Montreal-based explorer Colt Resources (GTP-V) tumbled to a new 52-week low after announcing it received two experimental mining licenses allowing it to advance its tungsten and gold exploration projects in Portugal, likely not the reaction the company was anticipating.
The stock dropped nearly 16% to close Feb. 20 at a year low of 32.5¢. The next day its shares rebounded, gaining 17% to end at 38¢.
Government officials granted the junior a 45-sq.-km experimental mining licence or EML for its Tabuaço tungsten project located some 300 km north-northeast from the country’s capital Lisbon and 100 km east-southeast of Porto.
The advanced-stage tungsten project sits near the city of Vila Real in Colt’s 100%-owned 218-sq.-km Armamar-Meda exploration concession, which partially surrounds its Penedono and Moimenta-Almendra concessions.
The EML covers the Tabuaço skarn-type tungsten deposits, including the Sao Pedro Aguias (SPA) and Aveleira tungsten resource areas, exploration targets on the SPA-Aveleira Gap, the Quinta-Tavora zone, and the East bank of the Tavora River.
The licence came after Colt spent nearly six years exploring the property, after staking it directly from the Portuguese government in December 2007.
Since then the junior — with big ambitions of bringing the country’s next gold and tungsten mines on stream in the next two to three years — carried out extensive outcrop sampling work followed by a diamond drilling program. To date, it has punched more than 100 holes or 11,400 metres at Tabuaço to help delineate a NI 43-101 mineral resource.
The most recent estimate, published last October, show the SPA and Aveleira deposits host 1.49 million tonnes grading 0.55% tungsten trioxide (WO3) in indicated, with another 1.23 million tonnes of 0.59% WO3 in inferred, using a 0.3% cutoff grade.
While the Montreal-based entity aims to keep exploring the tungsten property, its experimental mining program will focus on the SPA deposit, where it will excavate an access adit and a vertical shaft to test the proposed mining method, evaluate the rock mechanical conditions, and recover a bulk sample to complete pilot ore concentration work.
Earlier this year, Colt provided a small representative drill core sample to a Chinese metallurgical services provider to test recoveries. It reported flotation followed by acid leaching returned overall tungsten recoveries of 87%, as well as a final concentrate grading around 70% WO3 from an ore sample containing 0.64% WO3.
“These final metallurgical test results further demonstrate the potential to develop a successful tungsten mining operation at Tabuaço,” Nikolas Perrault, the company’s CEO, stated in a Jan. 30 release.
Colt intends to wrap up a preliminary economic assessment on the project by July, Perrault said, adding it is actively pursuing a joint-venture partner for Tabuaço so it could concentrate on its gold projects.
While Colt’s prized asset is its permitted 47-sq.-km Boa Fé-Montemor gold project — surrounded by the much larger Montemor concession in Portugal’s southern Alentejo region, with production slated to start in late 2015 — the company also owns the Penedono gold concession, which was its initial focus in Portugal after going public in 2007.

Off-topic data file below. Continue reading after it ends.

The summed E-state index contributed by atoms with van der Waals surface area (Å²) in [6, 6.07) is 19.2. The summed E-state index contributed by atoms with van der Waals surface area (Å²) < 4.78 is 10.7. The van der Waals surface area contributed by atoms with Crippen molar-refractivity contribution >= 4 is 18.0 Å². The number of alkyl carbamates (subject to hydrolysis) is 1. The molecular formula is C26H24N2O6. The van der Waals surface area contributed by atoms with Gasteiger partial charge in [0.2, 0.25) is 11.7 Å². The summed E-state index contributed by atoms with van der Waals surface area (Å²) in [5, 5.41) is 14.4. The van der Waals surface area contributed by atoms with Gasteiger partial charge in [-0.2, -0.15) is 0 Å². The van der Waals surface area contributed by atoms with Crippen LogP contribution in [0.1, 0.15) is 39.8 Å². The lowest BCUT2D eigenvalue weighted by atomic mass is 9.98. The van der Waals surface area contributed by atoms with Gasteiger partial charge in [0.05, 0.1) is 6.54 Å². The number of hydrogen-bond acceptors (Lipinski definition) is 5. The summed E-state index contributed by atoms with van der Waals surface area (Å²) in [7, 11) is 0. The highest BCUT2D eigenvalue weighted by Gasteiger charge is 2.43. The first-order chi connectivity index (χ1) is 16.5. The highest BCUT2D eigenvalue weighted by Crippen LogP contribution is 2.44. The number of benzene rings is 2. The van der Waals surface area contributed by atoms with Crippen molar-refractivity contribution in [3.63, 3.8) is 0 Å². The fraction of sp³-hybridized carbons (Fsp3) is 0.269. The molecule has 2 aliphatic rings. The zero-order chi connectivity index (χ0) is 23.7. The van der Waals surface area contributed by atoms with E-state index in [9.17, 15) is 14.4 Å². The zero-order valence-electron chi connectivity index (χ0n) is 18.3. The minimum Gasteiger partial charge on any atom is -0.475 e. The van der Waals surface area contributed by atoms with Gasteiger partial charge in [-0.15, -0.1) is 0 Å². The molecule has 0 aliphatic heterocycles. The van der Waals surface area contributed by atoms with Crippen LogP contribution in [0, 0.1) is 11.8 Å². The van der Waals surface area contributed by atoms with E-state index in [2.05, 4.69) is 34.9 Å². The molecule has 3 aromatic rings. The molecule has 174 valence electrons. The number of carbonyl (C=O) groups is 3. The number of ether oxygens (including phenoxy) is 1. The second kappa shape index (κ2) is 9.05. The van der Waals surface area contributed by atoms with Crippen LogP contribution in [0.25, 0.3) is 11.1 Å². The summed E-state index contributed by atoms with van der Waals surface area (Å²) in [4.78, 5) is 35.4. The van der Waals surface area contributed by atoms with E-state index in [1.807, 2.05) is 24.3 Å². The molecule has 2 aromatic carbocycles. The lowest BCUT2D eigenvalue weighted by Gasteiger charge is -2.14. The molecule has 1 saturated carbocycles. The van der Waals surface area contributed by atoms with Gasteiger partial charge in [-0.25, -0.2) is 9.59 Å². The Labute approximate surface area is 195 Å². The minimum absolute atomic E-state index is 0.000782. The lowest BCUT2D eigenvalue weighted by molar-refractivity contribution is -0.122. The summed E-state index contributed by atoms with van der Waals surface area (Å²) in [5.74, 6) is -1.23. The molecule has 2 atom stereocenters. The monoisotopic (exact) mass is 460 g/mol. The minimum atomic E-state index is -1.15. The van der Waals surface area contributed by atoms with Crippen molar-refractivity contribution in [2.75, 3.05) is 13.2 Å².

Recently, Colt and its joint-venture partner, Contécnica, received a 35-sq.-km EML for the Santo Antonio area at Penedono. The privately owned Brazilian firm agreed last September that once the licence was granted it would pay Colt €50,000 and spend at least €2 million over three years to earn a 51% interest in the gold project.
Since acquiring Penedono, Colt completed most of its exploration work on the Santo Antonia area, where mining dates back to Roman times and more recently to the 1950s, where 11,000 oz. gold from 105,000 tons of ore were recovered from a small underground mine.
Given the Santo Antonio mill never reached “an acceptable level of gold recovery” some 100,000 cubic metres of tailings material still exist at the past-producing mine, Colt says, noting the material could contain gold that could be recovered through modern techniques.
While the Penedono concession is mainly known to host several gold vein deposits, some small-scale artisanal tungsten mining also took place in the area in the mid-1900s.
Now with the Santo Antonio EML in hand, Colt and its partner are set to carry out the following: trial open-pit mining at the Turgueira deposit; process gold from the Santo Antonia tailings; sink a new adit to access and dewater the Santo Antonio underground workings and recover blasted ore left in the old galleries for pilot metallurgical testwork.
Meanwhile, the junior also obtained two exploration licences: one for the Borba copper-gold project, which covers 636 sq. km, and the other for the Cercal gold target, spanning 455 sq. km. Both prospects are located in southern Portugal.
In other news, Colt closed two portions of its previously announced $8.8-million private placement, where shares were priced at 45¢. It plans to conclude the final portion soon at the same share price. The proceeds will mainly go towards advancing the Boa Fé-Montemor gold project and for general corporate purposes.
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